Dividing Economic and Employment Recovery

Monday, 12th October 2009 at 8:00 UTC Leave a comment

Economics is not my strong point, but I think its worth digging into one of the assumptions being made by the media, especially in the language it uses whilst debating signs of an economic recovery. We here about economic recovery, and we assume this is good for the mere mortals at the bottom of the chain, but does this really hold truth? (With apologies to Naomi Klein from whom I learnt most of this).

The first thing I want to say is that the state of unemployment and the state of the FTSE-100 are completely different. I don’t have the unemployment figures to hand, but I the FTSE-100 graph for the last three months will be useful in this. Note the significant rise, taking the index up 25%. That might look like economic growth; it is, but its not economic growth as you or I experience it (unless you’re a stockbroker or paid more than about £100k).

Put simply, the stock market shows confidence in companies abilities to turn a profit. To increase profit capacity, either find new markets, advertise your product (to sell more) or cut costs. One of the most expensive costs a company has is its staff. Therefore, when markets are shrinking or stagnant, if a company lays people off, its profitability rises. Therefore laying off you or I, the annoying fact of life during increases in sales, make a company more profitable. Thus, companies are rewarded for making unemployment worse. Only rarely, in the most rapidly expanding markets, does a company become more attractive to investors by involving itself in the lives and finances of even more people as workers.

There is also an investor confidence element to manager’s ability to fire staff. It shows that the boss is in control. Economic recovery, or at least the earliest stages of it, will involve bosses taking the initiative to cut costs, which means cutting payroll, which means longer dole queues. Thus a recovery will, in the first instance, make things worse and not better for the poorest in society, and even for those who were doing alright in previous years.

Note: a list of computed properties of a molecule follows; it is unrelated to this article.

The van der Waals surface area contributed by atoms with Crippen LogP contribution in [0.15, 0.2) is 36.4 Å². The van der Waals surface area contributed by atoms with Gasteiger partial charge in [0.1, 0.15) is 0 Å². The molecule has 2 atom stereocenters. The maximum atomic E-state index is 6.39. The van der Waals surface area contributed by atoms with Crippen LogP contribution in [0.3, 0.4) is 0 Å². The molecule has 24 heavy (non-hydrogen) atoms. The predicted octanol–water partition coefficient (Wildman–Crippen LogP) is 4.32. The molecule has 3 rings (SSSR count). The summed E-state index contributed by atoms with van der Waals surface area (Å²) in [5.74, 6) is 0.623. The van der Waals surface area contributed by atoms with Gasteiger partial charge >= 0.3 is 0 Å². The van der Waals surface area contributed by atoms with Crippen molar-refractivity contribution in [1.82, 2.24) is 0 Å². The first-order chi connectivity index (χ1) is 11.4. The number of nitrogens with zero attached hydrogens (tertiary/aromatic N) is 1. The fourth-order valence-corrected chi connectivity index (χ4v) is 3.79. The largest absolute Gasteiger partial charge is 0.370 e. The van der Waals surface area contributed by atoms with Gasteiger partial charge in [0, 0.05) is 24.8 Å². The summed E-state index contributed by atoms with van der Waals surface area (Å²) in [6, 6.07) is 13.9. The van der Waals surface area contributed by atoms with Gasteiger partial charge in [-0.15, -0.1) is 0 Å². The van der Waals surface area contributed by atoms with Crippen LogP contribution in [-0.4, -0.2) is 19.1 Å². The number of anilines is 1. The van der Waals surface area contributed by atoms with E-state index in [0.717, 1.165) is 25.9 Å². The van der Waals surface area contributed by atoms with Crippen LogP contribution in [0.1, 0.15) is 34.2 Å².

In the last few decades, we have seen the tendency to seek weightlessness and impermanence in companies, especially those at the very top of the pecking order. This is done through “externalising” anything that could possibly become a problem, such as factories and premises, making sure someone else will suffer if the house of cards collapses. If you want to learn the extent of this, even 10 years later, Naomi Klein – No Logo is probably the best place to start.

Its a nice story to be able to proclaim recovery, and if recovery passes into growth there will be more jobs and some new market will put a category or more of workers in demand to the extent that their pay increases. But for now, the economic recovery has more to do with companies making layoffs and cutting back on the expenses. During this period we should assume life will be hard for all but a few of those with ‘normal earnings’. Also, with buyable housing in short supply due to buy-to-let, there’s no guarantee that any benefit will be felt by those in the middle of the pile looking to take on housing. Its nowhere near over for the rest of us.

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Entry filed under: Economics, Language, News, Unemployment, Workers.

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